The "yes" votes: Democrats, 53; Republicans, 8. The "no" votes: Democrats, 0; Republicans, 31. Abstaining: Democrats. 0; Republicans, 6.
It will be interesting to see how the Senate vote plays out. It would behoove anyone who cares about this issue to make your voice heard.
Keeping restrooms comfy
The Senate decided people who make other people uncomfortable shouldn't be allowed in school restrooms. This is fantastic news. While I have no beef with transgender folks, I do not want one portion of the population in the restroom at the same time as me: Other men.
I'm not saying there's any legal, ethical or moral reason that other men shouldn't be allowed in public restrooms. I just think they're gross. And based on the Senate debate, the reason for feeling uncomfortable doesn't really matter.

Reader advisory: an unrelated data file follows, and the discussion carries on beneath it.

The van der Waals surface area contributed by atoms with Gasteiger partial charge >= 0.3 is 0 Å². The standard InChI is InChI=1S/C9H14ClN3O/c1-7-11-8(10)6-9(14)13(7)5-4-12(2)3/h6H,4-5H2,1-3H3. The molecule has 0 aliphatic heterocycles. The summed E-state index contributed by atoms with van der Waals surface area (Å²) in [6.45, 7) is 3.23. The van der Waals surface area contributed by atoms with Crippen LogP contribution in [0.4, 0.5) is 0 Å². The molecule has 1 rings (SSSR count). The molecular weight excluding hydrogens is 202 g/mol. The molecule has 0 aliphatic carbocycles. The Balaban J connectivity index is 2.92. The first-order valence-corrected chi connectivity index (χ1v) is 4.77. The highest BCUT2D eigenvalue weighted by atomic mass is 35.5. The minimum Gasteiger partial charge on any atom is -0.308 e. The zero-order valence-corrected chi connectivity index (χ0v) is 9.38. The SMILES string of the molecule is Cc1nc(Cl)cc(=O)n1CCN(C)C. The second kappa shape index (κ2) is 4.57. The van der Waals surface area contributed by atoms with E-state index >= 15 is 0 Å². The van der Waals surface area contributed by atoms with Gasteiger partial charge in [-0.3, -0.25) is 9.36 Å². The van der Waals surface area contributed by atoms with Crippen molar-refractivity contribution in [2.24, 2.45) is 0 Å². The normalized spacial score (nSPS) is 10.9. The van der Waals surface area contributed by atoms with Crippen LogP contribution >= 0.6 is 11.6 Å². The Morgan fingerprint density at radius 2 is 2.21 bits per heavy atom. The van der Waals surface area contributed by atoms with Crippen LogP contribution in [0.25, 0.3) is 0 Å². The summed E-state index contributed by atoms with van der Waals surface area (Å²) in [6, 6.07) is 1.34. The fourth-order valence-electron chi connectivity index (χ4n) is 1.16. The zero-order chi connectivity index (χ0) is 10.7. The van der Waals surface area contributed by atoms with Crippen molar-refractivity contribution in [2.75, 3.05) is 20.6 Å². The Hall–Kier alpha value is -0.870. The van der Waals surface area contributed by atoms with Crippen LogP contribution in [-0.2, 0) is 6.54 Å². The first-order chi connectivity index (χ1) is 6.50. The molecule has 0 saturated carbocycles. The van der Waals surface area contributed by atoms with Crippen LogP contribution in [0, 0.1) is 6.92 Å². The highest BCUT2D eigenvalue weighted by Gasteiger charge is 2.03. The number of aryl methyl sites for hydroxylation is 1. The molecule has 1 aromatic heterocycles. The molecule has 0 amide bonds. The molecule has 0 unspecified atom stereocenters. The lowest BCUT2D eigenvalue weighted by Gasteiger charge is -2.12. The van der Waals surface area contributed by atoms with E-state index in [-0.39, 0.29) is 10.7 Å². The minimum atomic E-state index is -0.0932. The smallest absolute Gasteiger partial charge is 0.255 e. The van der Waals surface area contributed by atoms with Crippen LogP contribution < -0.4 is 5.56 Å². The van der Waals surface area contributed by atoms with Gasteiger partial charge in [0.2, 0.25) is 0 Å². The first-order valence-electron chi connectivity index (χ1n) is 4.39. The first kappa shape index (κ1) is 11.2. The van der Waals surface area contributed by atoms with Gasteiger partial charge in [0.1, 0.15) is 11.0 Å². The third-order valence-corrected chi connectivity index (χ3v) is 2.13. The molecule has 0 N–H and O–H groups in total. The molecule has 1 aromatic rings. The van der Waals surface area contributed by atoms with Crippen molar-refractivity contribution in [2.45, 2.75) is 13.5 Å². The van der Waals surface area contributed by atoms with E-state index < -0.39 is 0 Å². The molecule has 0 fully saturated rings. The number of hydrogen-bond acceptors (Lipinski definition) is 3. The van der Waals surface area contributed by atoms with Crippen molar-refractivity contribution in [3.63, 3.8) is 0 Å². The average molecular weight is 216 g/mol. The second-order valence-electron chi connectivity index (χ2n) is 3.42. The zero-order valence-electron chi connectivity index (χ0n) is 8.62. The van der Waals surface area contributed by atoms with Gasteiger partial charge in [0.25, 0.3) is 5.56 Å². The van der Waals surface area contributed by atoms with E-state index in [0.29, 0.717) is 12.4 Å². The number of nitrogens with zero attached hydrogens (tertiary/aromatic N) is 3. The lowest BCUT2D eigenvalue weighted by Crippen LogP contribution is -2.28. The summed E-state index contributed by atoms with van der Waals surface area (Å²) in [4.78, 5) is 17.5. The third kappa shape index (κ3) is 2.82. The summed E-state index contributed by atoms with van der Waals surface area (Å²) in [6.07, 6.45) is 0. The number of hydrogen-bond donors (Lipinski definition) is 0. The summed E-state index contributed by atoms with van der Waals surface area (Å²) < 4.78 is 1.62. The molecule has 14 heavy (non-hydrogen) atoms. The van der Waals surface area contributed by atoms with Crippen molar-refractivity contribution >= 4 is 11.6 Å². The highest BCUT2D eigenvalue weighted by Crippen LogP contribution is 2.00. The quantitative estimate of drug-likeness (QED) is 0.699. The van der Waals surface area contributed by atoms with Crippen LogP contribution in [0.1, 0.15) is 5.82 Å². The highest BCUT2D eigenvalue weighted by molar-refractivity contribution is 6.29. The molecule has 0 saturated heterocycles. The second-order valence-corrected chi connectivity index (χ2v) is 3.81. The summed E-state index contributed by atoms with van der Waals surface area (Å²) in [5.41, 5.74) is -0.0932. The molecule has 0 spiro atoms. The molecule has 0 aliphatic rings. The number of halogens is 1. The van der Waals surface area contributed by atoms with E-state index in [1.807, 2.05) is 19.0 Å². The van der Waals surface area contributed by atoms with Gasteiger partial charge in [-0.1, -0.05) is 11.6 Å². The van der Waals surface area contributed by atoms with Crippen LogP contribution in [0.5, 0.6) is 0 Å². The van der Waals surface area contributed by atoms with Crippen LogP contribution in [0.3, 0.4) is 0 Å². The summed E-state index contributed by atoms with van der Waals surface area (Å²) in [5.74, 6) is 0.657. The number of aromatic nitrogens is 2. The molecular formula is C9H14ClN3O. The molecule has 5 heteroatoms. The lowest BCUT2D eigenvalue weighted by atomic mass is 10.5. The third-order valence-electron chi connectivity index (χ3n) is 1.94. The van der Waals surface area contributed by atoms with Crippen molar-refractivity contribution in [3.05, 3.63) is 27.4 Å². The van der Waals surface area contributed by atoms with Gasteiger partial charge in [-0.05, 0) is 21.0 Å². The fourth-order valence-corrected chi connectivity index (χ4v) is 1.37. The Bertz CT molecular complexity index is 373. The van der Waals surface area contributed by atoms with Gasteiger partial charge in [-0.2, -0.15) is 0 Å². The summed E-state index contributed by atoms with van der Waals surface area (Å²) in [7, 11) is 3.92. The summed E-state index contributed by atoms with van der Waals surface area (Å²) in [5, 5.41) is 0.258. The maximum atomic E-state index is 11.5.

The Kelty family doesn't explain why their daughter, Christina, is uncomfortable with transgender girls using her restroom. It must not matter. Because if it did matter, if there were a reason like, let's say, the misguided belief that all transgender people are immoral and sexually-charged, that a girl with male genitalia in the next stall would be more inclined to commit sexual harassment or assault than a cisgender heterosexual girl, if there were a reason like that, someone would immediately point out that believing such a thing is extremely ignorant and highly offensive. But no one's asking why they are uncomfortable, so I assume it doesn't matter, just as long as I'm comfortable.